Top headlines from the Board of County Commissioners Meeting

by | Jun 28, 2022

The following are highlights from today’s Washoe County Board of County Commissioners meeting:    

1. Board approves contract to expand broadband access to Gerlach: Washoe County has been working on a plan to expand broadband internet access to the rural areas of Washoe County. The Board today approved a contract with Digital Technology Solutions (DTS) and a memorandum of understanding with the Pyramid Lake Paiute Tribe. The project will construct and install fiber-optics cable from Nixon to the Gerlach Library that will provide high speed Internet access to the library, schools, network infrastructure, public safety entities, as well as further opportunity to offer high speed internet access to the community in the Gerlach region. The cost of the construction, $2.4 million, is fully funded by and in partnership with the State of Nevada Office of Science Innovation and Technology, the FCC’s matching and ERate Reimbursement Program funds. The on-going monthly internet fees will be paid by Washoe County through the State E-Rate program which is 40 percent of the monthly fees in an amount not to exceed $12,588.00 annually.

“It’s a momentous day, and I want to thank CIO Behzad Zamanian and Library Director Jeff Scott, as well as our friends at the Pyramid Lake Paiute Tribe,” County Manager Eric Brown said. “We’re not finished with our broadband aspirations here in Washoe County. Tomorrow we’re convening a work group of the agencies involved to look at what other unserved areas exist in the county that we can use infrastructure money for, or other funding sources.”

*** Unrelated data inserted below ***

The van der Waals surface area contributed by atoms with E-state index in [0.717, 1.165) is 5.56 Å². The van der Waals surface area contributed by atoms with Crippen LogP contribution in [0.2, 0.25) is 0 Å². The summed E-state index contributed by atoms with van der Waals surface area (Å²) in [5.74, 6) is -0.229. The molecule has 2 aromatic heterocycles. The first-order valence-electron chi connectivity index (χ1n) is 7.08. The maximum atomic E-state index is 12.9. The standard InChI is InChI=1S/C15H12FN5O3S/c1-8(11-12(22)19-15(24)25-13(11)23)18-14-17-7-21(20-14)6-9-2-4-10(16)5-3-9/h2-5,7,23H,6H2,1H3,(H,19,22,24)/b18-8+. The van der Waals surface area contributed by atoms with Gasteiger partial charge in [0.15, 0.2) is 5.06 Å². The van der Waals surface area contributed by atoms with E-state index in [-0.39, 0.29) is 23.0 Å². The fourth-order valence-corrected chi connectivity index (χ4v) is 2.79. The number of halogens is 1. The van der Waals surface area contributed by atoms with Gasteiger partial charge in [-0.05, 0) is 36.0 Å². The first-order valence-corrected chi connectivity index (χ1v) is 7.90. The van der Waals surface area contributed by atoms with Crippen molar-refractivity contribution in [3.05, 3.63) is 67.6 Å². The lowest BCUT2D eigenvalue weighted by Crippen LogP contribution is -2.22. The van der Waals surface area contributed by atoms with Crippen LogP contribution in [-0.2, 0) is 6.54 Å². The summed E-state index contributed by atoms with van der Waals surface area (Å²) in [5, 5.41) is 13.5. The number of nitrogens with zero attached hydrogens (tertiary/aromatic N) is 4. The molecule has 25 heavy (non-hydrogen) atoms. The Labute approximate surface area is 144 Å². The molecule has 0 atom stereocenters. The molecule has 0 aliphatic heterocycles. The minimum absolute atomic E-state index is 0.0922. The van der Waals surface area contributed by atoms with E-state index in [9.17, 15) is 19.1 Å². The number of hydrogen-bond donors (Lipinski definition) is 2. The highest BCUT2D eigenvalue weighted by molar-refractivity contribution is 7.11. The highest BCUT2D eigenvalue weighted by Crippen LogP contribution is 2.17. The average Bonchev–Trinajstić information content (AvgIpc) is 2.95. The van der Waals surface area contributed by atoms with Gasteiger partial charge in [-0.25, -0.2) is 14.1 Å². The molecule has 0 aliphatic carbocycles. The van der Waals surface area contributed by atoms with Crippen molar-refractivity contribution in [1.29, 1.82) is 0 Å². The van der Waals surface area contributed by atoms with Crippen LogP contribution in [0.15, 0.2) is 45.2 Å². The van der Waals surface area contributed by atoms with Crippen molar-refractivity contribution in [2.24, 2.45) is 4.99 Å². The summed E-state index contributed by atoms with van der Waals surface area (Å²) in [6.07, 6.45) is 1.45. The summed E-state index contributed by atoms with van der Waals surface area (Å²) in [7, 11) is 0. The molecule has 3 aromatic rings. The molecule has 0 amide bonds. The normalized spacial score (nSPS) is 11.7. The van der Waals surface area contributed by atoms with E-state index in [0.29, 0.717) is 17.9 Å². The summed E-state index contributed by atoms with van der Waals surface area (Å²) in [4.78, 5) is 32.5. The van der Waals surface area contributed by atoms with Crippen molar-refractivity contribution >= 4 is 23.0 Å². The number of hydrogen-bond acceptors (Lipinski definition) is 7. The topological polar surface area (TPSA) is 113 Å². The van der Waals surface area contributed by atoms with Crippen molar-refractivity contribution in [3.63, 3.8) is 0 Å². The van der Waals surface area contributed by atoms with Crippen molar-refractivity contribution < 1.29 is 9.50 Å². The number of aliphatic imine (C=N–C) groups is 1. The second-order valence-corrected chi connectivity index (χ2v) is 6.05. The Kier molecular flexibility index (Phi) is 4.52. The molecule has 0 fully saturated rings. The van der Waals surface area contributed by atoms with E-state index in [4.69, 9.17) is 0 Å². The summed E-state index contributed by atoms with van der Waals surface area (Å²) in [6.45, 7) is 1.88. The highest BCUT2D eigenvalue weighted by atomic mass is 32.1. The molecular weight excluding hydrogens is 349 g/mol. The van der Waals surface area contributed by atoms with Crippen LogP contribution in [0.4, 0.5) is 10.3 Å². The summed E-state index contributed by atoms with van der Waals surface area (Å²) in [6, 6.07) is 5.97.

2. Board initiates process to amend county code related to dangerous and vicious dogs: Washoe County Regional Animal Services (WCRAS) requested that the Board initiate an update to Washoe County Code Chapter 55, the last update having been made in 2015. The Board heard a presentation on the results of public meetings on the subject, and input from the Animal Services Advisory Board, and approved initiating the following possible changes to the code:

  • Amend the county’s current definition of a dangerous dog to include two categories: (1) Dangerous and (2) Vicious; currently the only category is “dangerous.” 
  • Clarify definitions of “animal” to include dogs, cats, and livestock, “substantial bodily harm” and “provocation,” and refine the exceptions to a dangerous or vicious dog determination.  
  • Provide standardized, department-issued signage to be posted on properties containing dangerous or vicious dogs.